Speaker, Writer, Academic.
Durham University Lecturer.
I do stuff for the BBC.
Feminist & lovely.
This report is based on research to understand the networked culture of London's Tech City. In particular, the professional opportunities for women. So far the data presents a clear picture of differing opportunities, the need for anonymity and concern for what happens when failure is so public.
So far interviews and focus groups that include digital discussion groups about 'the work culture in tech city’ have been conducted.
Specifically topics have focused on gender and tech (as allies) in recognition of the advancement of digital tech industry in the UK / internationally, the role of the labour force, and culture of Tech City - ie. what it means to work (and to cultivate professional and social networks) based in this area.
IF I were writing for the DailyMail, we could label this study as about ‘those women in digital tech’, but this would provide too simple and too much a media-heavy reaction into how the tech culture is seen.
I view this research as:
*As long as they share their experiences.
A few short points, the following investigative principles are central:
(1) identification of a domain culture that extends physical / local (as in community) and digital spaces
in order to (2) articulate assumptions underlying this culture
so that we are best placed (3) to suggest methods for evaluating this field
to observe (4) the sense of developing an alternative assumption environment – particularly about ‘gender.'
(5) to consider, in relation to networks, the role of ‘workers’ and professionalism
and (6) evaluate the alternative experiences of the environment
Dualism is firmly out. This includes the prevalent rationalistic school of thought that views professional competence as consisting of two separate entities: first as a set of attributes possessed by the worker; and then a separate set of work activities.
The theme ‘working in’, or being a worker in Tech City, is part of a much wider interest and set of experiences in what is being called 'Tech City'. Though physically placed within this space, many feel that they remain from the outside looking ‘in’.
Participants to the study have spoken about how they view the startup experience as containing its own “cultures”. Within these, there is an identifiable unitary set of values and beliefs shared by the workers and movers through the networks in Tech City.
At the root metaphor level we can question assumptions around unity, uniqueness, and consensus, just as relevant is the emphasis on differentiation, fragmentation, discontinuity, and ambiguity that are key elements in the same culture!
What I hope to produce is a continuum of overlapping assumptions open for problematization; that include from one end the experiences of those who have had issues, and to also consider how diversity will present certain obstacles that have been of benefit to others actions.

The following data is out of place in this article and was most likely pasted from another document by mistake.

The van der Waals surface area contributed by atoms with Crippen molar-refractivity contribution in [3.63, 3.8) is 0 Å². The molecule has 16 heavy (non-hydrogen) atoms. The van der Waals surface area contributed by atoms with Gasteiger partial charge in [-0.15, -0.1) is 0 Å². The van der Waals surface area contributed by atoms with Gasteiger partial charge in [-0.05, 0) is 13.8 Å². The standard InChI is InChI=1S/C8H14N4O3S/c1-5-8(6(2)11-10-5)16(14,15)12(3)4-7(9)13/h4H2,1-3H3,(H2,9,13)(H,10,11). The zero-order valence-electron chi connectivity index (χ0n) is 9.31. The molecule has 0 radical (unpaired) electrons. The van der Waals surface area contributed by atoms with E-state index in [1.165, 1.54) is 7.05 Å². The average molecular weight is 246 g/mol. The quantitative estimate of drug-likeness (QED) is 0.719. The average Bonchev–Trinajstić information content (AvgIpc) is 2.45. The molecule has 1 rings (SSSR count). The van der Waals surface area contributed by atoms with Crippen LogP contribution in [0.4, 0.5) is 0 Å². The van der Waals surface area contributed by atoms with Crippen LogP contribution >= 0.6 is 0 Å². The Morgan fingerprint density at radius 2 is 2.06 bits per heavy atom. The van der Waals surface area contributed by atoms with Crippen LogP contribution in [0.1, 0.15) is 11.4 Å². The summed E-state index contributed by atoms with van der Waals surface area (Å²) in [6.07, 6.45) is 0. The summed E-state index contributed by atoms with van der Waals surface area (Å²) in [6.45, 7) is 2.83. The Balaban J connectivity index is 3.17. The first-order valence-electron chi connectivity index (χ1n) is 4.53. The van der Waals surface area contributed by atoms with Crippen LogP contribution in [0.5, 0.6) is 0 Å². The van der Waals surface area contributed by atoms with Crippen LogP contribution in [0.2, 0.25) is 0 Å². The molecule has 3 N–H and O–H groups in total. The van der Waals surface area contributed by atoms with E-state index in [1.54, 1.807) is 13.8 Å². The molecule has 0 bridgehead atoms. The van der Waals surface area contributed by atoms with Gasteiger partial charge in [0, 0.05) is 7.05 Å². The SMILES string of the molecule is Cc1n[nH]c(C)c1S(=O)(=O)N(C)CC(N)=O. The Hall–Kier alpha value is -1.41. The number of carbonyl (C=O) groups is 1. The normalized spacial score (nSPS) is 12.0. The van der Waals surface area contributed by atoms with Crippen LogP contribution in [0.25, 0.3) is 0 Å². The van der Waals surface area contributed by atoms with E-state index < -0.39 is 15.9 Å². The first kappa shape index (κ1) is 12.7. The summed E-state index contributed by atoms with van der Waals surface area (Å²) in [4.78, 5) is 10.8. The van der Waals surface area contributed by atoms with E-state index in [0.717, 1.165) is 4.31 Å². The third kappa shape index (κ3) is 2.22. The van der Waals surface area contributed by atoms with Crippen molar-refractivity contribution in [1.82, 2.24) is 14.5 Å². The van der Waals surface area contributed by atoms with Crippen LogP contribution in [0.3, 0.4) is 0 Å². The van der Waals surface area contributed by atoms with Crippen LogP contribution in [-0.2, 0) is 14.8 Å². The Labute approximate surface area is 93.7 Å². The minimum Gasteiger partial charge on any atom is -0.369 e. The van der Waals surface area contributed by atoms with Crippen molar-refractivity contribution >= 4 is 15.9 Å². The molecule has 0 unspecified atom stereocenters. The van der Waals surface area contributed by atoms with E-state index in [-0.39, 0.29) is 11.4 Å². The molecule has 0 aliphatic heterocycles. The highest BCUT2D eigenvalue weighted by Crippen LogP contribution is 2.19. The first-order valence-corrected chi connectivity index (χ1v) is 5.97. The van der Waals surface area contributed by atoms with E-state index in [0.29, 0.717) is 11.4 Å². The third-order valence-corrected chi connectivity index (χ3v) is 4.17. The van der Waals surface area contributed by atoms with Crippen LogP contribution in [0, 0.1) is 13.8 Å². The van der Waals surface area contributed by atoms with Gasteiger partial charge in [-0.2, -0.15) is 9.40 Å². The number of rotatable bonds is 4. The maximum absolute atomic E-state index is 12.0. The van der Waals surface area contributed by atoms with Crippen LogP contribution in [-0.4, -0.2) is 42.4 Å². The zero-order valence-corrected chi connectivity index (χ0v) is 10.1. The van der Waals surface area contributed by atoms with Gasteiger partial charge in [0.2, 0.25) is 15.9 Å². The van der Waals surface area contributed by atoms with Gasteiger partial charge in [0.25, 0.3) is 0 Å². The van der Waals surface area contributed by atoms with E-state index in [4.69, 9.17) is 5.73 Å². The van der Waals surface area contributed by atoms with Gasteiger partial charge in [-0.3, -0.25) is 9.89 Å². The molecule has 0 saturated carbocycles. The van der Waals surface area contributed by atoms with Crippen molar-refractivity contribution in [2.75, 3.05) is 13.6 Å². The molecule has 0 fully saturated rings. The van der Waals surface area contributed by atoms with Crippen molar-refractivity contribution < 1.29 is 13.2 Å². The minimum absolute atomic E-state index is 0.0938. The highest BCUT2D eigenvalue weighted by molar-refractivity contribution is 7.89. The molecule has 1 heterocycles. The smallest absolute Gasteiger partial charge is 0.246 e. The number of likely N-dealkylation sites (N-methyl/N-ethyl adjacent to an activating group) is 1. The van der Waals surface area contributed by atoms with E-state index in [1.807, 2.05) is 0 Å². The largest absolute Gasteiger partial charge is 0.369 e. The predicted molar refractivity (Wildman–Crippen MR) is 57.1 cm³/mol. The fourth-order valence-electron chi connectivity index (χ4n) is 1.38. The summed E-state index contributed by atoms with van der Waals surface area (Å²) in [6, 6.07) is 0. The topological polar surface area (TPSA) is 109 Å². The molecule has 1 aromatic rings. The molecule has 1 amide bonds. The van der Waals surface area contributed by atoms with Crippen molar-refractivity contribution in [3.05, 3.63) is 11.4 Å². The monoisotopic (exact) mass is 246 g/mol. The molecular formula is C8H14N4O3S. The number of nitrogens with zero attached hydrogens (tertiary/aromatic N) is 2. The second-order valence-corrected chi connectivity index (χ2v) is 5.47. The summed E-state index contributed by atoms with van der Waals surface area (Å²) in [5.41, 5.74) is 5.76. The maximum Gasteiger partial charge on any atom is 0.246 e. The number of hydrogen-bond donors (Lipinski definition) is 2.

“It is an illusion that there isn’t a problem with [women] working in tech and my experience has had its good and bad moments in Tech City.”
In publishing this research, I seek to identify the environment as a broader and more fundamental form of a set of assumptions about tech, in general, a culture that is specific to accounts given during interviews. The strongest theme has been problematization about ‘women in tech’. The analysis I am currently undertaking is to consider critiques and early challenges of assumptions both within and about this space.
“I can’t understand why no-one seems to get upset about this, but I don’t know that stating it so publicly or in such an angry or emotional way is going to help to make the points that need to be made. I try being nicer and next time I get told off for being ‘too nice’!”
“When pitching I’ve been told by VCs, ‘there’s No need to get so bent out of shape!’".
"I was asked about my family life [...] They wouldn’t have even asked if I were a man.”
“I’ve been very affected [...] Getting a public dressing down is something you just get used to. I've been told ‘I think you’d get a better reception if you sounded more in control of yourself' […] I was being advised that you get more flies with honey than vinegar! And this from another woman who is a high up CEO. ”
The following advice came from a 'top VC' who was visiting from California: “You alone are responsible for educating yourself, and while someone might answer your question, no one is obliged to even listen to you. If someone tells you to go find the information yourself, GO FIND THE INFORMATION YOURSELF. Go succeed for yourself. Otherwise, go fail for yourself.“
Whilst discrimination certainly exists (especially against women of a certain age); there are small community groups talking about the ‘women in tech problem’ 'gender equality' - tellingly it is the disadvantages that are too often reported in the popular press. Though I have found the following of interest:
Swallow, E., 2015. March15. The most exclusive boys' club: America's largest startups. Fortune.com
Questions to answer, are about how the culture of tech, in general, pervades a male-centric exclusivity – even though networks in Tech City are making strides to counter this influence.
Such concerns are assumed not to be important when the community is viewed and (in some cases) publicised as being gender-neutral. Or (as one interviewee put it), "less sexist than other industries."
This blog post gives some background to the forthcoming research and analysis of the data for Report II and other publications later this year.